Here's one obvious demonstration of what happens when liberals gave the Food and Drug Administration the power to regulate tobacco: prominent, gruesome warnings of death on boxes of cigarettes. Apparently, mere text saying smoking can be fatal isn't enough “telling truth to power.” New York Times reporter Gardiner Harris celebrated this development on the front page of the Times Thursday. The headline was “U.S. Wants Smoking's Costs to Stare You in the Face.”
Left out of this nanny-state story: the sinking feeling that the FDA could follow San Francisco's war-on-McDonald's example and start putting toe-tag photos (or maybe just obese-kid photos) on Happy Meal boxes. Anthony Hemsley of Commonwealth Brands tobacco gets a brief chance to suggest the graphic warnings add nothing and only serve “to stigmatize smokers and denormalize smoking.” (In other words, "smokers: the new alternative-lifestyle practitioners it's safe to hate.") But Harris and the Times offer a parade of Obama government officials and public-health experts to explain their gruesome graphics campaign:
-- Kathleen Sebelius, Secretary of Health and Human Services
-- Dr. Lawrence Deyton, director of the FDA's Center for Tobacco products
-- Dr. Howard Koh, assistant secretary for HHS
-- Dr. Margaret Hamburg, FDA commissioner
-- Dr. Richard Hurt, director of the Nicotine Dependence Center of the Mayo Clinic ("he said a higher federal tax and tougher workplace restrictions were also needed.")
Liberal lobbyist Matthew Myers of the Campaign for Tobacco-Free Kids is also quoted. Ben Blackman, manager of Georgetown Tobacco in Washington, is quoted to argue he might stop carrying cigarettes because the gruesome graphics might hurt his cigar and pipe-tobacco sales. "Such a result, of course, would delight public health officials," Harris added. As might be expected, Team Obama is taking after leftists in other countries:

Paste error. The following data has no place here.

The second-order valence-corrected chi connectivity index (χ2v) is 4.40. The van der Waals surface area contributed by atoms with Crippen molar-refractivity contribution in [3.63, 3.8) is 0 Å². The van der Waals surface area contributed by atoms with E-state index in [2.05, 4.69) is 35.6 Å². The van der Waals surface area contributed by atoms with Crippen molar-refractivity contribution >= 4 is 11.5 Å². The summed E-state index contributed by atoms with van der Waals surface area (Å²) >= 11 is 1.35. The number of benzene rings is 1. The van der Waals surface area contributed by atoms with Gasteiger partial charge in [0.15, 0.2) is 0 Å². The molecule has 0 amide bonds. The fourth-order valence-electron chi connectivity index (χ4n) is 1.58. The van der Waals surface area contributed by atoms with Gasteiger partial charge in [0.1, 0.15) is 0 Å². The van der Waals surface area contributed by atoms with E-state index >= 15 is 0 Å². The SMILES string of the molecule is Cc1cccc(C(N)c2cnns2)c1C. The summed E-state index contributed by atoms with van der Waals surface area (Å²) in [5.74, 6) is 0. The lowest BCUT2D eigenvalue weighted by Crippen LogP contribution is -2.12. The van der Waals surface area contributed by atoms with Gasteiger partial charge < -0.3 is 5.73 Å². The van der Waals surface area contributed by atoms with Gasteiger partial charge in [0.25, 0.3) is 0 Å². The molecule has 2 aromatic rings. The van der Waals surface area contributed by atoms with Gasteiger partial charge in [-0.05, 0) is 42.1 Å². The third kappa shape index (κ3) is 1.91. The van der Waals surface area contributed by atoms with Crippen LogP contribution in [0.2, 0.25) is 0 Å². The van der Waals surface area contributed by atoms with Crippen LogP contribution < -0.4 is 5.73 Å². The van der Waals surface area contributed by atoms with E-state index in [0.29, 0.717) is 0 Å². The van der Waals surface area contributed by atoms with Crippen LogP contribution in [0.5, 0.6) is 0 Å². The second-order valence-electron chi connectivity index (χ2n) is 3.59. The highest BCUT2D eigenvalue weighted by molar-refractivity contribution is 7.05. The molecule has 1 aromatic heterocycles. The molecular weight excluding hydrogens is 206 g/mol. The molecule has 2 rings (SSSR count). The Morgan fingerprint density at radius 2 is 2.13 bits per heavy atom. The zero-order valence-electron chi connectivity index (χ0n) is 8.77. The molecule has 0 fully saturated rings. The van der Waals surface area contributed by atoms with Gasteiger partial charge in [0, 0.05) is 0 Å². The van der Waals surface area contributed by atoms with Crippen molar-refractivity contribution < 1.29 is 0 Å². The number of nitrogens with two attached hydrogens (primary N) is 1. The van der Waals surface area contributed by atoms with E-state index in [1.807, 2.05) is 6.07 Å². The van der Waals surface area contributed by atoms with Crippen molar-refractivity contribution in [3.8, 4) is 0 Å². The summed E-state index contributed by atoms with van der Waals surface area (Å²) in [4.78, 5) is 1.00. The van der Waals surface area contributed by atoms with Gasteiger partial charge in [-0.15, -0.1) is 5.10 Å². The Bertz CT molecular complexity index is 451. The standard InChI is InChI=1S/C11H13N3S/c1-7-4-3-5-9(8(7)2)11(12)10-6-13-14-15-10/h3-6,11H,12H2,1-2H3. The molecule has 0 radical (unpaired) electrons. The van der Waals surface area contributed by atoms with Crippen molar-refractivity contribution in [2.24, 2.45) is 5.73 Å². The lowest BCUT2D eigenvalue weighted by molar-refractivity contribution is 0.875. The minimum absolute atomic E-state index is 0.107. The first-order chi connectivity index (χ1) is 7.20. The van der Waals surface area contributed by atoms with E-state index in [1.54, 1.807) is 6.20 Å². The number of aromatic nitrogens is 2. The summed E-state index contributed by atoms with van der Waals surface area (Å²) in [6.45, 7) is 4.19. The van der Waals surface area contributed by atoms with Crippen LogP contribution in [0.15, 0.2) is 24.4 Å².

Among the most arresting of the proposed labels is one in which a man exhales smoke through a hole in his neck. Some smokers who suffer cancer of the larynx must breathe through a tracheotomy instead of their nose or mouth. But the proposed labels are not as gruesome as some mandated in Europe, in which ghastly photos of blackened teeth and decaying mouths give a Halloween aspect to cigarette packs...
The United States was the first country to require tobacco products to bear health warnings, and all cigarette packages now sold in the country have modest ones like “Surgeon General’s Warning: Smoking Causes Lung Cancer, Heart Disease, Emphysema, and May Complicate Pregnancy.”
But 39 other countries have gone well beyond such brief warnings and now require large, graphic depictions of smoking’s effects. With Wednesday’s announcement, the United States — whose first European settlements in the 17th century helped to create and feed a global tobacco addiction — edged a step closer to joining those nations’ efforts to reduce the centuries-old epidemic of tobacco-related deaths.
It wouldn't be a New York Times story without a whack at America's endangering the world since its capitalist and imperialist inception. Check out Australia's labels. Canada and New Zealand are also leaders in this effort. (New Zealand even lectures men that "smoking can make you impotent," complete with a bent cigarette.) But many countries have only text warnings.
The Times and other liberals loves the idea of warnings of the content of foods, drugs, and tobacco, but absolutely hate the idea of consumer warnings about media -- such as content warnings for children on entertainment programming. (Even then, the TV networks are allowed to assess their own ratings. Can you imagine the government letting the tobacco companies devise their own health warning labels?)
It would be interesting to see the Times reaction if the FCC decided to force television networks to air graphic warnings suggesting they turn the channel, or turn the television off, because television-watching is too sedentary or prevents you from reading books. Then they would sense a war on business and the First Amendment.